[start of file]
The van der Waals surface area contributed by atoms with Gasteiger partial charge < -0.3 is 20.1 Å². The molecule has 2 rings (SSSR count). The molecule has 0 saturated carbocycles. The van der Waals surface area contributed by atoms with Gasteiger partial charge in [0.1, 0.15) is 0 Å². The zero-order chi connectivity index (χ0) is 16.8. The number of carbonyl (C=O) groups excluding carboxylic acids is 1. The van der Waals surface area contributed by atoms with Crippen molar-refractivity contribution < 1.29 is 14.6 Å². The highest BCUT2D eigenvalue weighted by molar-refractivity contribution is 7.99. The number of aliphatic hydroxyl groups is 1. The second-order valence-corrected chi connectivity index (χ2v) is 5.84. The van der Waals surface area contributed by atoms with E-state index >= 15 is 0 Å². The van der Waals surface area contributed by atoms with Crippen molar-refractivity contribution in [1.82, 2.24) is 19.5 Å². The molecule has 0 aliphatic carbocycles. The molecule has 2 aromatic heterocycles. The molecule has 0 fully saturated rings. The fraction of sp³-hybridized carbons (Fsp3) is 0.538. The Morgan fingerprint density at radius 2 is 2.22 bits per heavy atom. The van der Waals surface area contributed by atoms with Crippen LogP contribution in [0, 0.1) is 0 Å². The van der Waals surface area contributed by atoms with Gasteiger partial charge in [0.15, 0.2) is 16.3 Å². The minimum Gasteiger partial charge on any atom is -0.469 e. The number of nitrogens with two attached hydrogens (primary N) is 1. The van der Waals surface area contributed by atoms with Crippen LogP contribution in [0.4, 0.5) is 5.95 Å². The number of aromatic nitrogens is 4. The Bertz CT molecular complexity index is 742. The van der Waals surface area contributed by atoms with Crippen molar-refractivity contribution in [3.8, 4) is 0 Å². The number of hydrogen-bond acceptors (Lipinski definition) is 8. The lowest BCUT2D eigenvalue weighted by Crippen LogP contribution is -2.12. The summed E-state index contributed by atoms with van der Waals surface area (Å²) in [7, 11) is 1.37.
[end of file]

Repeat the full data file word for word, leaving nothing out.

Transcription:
The van der Waals surface area contributed by atoms with Gasteiger partial charge < -0.3 is 20.1 Å². The molecule has 2 rings (SSSR count). The molecule has 0 saturated carbocycles. The van der Waals surface area contributed by atoms with Gasteiger partial charge in [0.1, 0.15) is 0 Å². The zero-order chi connectivity index (χ0) is 16.8. The number of carbonyl (C=O) groups excluding carboxylic acids is 1. The van der Waals surface area contributed by atoms with Crippen molar-refractivity contribution < 1.29 is 14.6 Å². The highest BCUT2D eigenvalue weighted by molar-refractivity contribution is 7.99. The number of aliphatic hydroxyl groups is 1. The second-order valence-corrected chi connectivity index (χ2v) is 5.84. The van der Waals surface area contributed by atoms with E-state index >= 15 is 0 Å². The van der Waals surface area contributed by atoms with Crippen molar-refractivity contribution in [1.82, 2.24) is 19.5 Å². The molecule has 0 aliphatic carbocycles. The molecule has 2 aromatic heterocycles. The molecule has 0 fully saturated rings. The fraction of sp³-hybridized carbons (Fsp3) is 0.538. The Morgan fingerprint density at radius 2 is 2.22 bits per heavy atom. The van der Waals surface area contributed by atoms with Crippen LogP contribution in [0, 0.1) is 0 Å². The van der Waals surface area contributed by atoms with Gasteiger partial charge in [0.15, 0.2) is 16.3 Å². The minimum Gasteiger partial charge on any atom is -0.469 e. The number of nitrogens with two attached hydrogens (primary N) is 1. The van der Waals surface area contributed by atoms with Crippen LogP contribution in [0.4, 0.5) is 5.95 Å². The number of aromatic nitrogens is 4. The Bertz CT molecular complexity index is 742. The van der Waals surface area contributed by atoms with Crippen molar-refractivity contribution in [3.8, 4) is 0 Å². The number of hydrogen-bond acceptors (Lipinski definition) is 8. The lowest BCUT2D eigenvalue weighted by Crippen LogP contribution is -2.12. The summed E-state index contributed by atoms with van der Waals surface area (Å²) in [7, 11) is 1.37.